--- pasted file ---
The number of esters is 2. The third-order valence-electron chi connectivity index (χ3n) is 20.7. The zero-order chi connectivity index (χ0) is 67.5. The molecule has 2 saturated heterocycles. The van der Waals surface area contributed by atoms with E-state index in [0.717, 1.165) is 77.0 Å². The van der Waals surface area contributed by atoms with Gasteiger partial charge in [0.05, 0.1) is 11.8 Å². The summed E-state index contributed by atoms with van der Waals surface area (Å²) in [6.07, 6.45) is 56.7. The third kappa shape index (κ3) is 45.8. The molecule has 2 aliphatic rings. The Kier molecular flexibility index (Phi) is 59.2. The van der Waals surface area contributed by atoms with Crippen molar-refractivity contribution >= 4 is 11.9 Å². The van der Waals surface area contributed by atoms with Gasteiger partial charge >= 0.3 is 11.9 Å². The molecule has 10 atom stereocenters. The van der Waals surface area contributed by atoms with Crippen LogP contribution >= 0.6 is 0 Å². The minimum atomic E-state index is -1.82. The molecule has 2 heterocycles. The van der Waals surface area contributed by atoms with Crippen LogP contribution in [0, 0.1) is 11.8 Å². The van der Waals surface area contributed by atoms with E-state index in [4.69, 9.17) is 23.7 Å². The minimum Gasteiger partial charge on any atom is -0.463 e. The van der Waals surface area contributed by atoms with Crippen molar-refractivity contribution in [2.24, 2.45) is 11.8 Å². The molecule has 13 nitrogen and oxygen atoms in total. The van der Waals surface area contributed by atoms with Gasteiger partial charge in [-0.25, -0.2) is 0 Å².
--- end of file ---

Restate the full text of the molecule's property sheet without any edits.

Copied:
The number of esters is 2. The third-order valence-electron chi connectivity index (χ3n) is 20.7. The zero-order chi connectivity index (χ0) is 67.5. The molecule has 2 saturated heterocycles. The van der Waals surface area contributed by atoms with E-state index in [0.717, 1.165) is 77.0 Å². The van der Waals surface area contributed by atoms with Gasteiger partial charge in [0.05, 0.1) is 11.8 Å². The summed E-state index contributed by atoms with van der Waals surface area (Å²) in [6.07, 6.45) is 56.7. The third kappa shape index (κ3) is 45.8. The molecule has 2 aliphatic rings. The Kier molecular flexibility index (Phi) is 59.2. The van der Waals surface area contributed by atoms with Crippen molar-refractivity contribution >= 4 is 11.9 Å². The van der Waals surface area contributed by atoms with Gasteiger partial charge >= 0.3 is 11.9 Å². The molecule has 10 atom stereocenters. The van der Waals surface area contributed by atoms with Crippen LogP contribution >= 0.6 is 0 Å². The minimum atomic E-state index is -1.82. The molecule has 2 heterocycles. The van der Waals surface area contributed by atoms with Crippen LogP contribution in [0, 0.1) is 11.8 Å². The van der Waals surface area contributed by atoms with E-state index in [4.69, 9.17) is 23.7 Å². The minimum Gasteiger partial charge on any atom is -0.463 e. The van der Waals surface area contributed by atoms with Crippen molar-refractivity contribution in [2.24, 2.45) is 11.8 Å². The molecule has 13 nitrogen and oxygen atoms in total. The van der Waals surface area contributed by atoms with Gasteiger partial charge in [-0.25, -0.2) is 0 Å².